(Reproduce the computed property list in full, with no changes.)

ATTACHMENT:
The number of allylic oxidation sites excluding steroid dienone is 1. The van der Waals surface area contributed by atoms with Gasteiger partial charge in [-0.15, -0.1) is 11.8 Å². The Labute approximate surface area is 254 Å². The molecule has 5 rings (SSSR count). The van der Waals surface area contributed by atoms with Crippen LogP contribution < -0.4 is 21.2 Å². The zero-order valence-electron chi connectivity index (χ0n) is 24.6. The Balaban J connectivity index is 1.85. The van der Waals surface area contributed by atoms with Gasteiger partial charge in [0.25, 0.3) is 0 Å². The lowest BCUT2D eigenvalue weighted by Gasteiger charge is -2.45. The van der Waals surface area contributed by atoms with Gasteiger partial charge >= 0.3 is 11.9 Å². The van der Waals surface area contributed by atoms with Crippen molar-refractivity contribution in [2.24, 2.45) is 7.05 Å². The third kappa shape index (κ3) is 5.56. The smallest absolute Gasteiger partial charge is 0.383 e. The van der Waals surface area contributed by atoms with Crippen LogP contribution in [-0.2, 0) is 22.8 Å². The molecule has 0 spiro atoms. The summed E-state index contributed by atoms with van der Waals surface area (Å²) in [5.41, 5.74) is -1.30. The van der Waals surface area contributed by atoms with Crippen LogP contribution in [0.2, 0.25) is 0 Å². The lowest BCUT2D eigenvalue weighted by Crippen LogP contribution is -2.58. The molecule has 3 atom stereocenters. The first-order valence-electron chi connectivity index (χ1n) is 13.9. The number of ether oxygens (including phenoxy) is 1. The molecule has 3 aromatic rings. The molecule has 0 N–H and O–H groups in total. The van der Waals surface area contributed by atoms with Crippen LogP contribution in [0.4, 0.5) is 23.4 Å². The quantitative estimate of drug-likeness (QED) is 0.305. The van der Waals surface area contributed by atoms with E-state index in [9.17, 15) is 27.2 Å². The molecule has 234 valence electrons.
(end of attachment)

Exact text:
The number of allylic oxidation sites excluding steroid dienone is 1. The van der Waals surface area contributed by atoms with Gasteiger partial charge in [-0.15, -0.1) is 11.8 Å². The Labute approximate surface area is 254 Å². The molecule has 5 rings (SSSR count). The van der Waals surface area contributed by atoms with Crippen LogP contribution < -0.4 is 21.2 Å². The zero-order valence-electron chi connectivity index (χ0n) is 24.6. The Balaban J connectivity index is 1.85. The van der Waals surface area contributed by atoms with Gasteiger partial charge in [0.25, 0.3) is 0 Å². The lowest BCUT2D eigenvalue weighted by Gasteiger charge is -2.45. The van der Waals surface area contributed by atoms with Gasteiger partial charge >= 0.3 is 11.9 Å². The van der Waals surface area contributed by atoms with Crippen molar-refractivity contribution in [2.24, 2.45) is 7.05 Å². The third kappa shape index (κ3) is 5.56. The smallest absolute Gasteiger partial charge is 0.383 e. The van der Waals surface area contributed by atoms with Crippen LogP contribution in [-0.2, 0) is 22.8 Å². The molecule has 0 spiro atoms. The summed E-state index contributed by atoms with van der Waals surface area (Å²) in [5.41, 5.74) is -1.30. The van der Waals surface area contributed by atoms with Crippen LogP contribution in [0.2, 0.25) is 0 Å². The lowest BCUT2D eigenvalue weighted by Crippen LogP contribution is -2.58. The molecule has 3 atom stereocenters. The first-order valence-electron chi connectivity index (χ1n) is 13.9. The number of ether oxygens (including phenoxy) is 1. The molecule has 3 aromatic rings. The molecule has 0 N–H and O–H groups in total. The van der Waals surface area contributed by atoms with Crippen LogP contribution in [0.4, 0.5) is 23.4 Å². The quantitative estimate of drug-likeness (QED) is 0.305. The van der Waals surface area contributed by atoms with E-state index in [9.17, 15) is 27.2 Å². The molecule has 234 valence electrons.